These codes have been around for more than a decade. There is no reason why every new office or hospital being constructed by an Urban Local Body (ULB) should not comply with the ECBC. To build internal capacity (or of their contractors) in constructing code-compliant buildings, ULBs can reach out to their respective State Designated Agencies (SDAs) to organize training programs and workshops. ULBs’ leadership in transforming their building stock will create a ripple effect in local markets- encouraging manufacturers and retailers to provide materials needed for code-compliant buildings. Mandatory on-site RE generation requirements for public buildings will indicate the government’s commitment to decarbonizing municipal building stock.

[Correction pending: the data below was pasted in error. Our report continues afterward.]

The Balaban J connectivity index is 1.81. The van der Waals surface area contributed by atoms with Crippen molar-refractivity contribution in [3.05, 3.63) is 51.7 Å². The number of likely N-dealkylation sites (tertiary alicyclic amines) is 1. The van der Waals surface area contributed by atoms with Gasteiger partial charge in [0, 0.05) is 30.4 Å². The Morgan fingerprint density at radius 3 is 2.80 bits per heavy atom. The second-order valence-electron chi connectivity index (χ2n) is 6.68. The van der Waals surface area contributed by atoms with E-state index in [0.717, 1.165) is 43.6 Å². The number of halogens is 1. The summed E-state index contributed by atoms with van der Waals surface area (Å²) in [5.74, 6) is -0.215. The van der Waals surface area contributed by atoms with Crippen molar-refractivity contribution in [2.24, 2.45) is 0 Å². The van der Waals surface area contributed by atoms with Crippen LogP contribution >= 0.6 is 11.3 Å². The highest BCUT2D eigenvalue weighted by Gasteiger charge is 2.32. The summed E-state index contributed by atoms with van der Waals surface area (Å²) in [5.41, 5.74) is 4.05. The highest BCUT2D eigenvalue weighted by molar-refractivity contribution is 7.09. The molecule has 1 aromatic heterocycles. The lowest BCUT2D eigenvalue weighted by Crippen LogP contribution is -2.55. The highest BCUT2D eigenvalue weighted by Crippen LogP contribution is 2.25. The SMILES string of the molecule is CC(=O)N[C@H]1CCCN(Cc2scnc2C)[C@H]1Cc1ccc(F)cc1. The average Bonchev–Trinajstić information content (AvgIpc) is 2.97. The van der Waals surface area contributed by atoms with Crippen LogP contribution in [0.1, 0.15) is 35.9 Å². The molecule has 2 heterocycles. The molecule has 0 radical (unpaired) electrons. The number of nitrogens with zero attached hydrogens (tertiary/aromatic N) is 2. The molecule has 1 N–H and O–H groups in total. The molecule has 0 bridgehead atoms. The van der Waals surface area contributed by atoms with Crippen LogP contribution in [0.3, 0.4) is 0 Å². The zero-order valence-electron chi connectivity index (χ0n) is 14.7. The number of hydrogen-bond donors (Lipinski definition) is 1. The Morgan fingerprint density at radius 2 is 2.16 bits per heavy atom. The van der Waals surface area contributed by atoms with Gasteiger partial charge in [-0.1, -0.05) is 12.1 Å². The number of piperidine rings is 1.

• Reforming public procurement practices: Changing public procurement practices are some of the most transformative mechanisms to influence supply chains towards low carbon constructions. There are ongoing efforts to introduce changes in the government’s e-marketplace (GeM) – the Indian government’s online procurement platform. For instance, in June this year, the platform added a category called Green Room Air Conditioners to encourage the procurement of environment-friendly and energy-efficient ACs for government buildings. GeM is accessible to state and central government agencies and ULBs to procure green alternatives to appliances and equipment. Additionally, ULBs can work with state governments to price low embodied carbon materials competitively in the schedule of rates (SoRs) to enhance their accessibility and share in procurements. The SOR is a comprehensive document used to execute electrical, mechanical, and civil works by the Central Public Works Department and several public sector undertakings. Given the volume of procurement, small steps like these can increase the availability and affordability of energy-efficient and low carbon materials. These SOR changes must happen parallelly with revisions to procurement rules and guidelines. Given the complexity of procurement rules, state governments would need to support ULBs by easing paperwork, issuing department-wide memos, notifications, and government orders.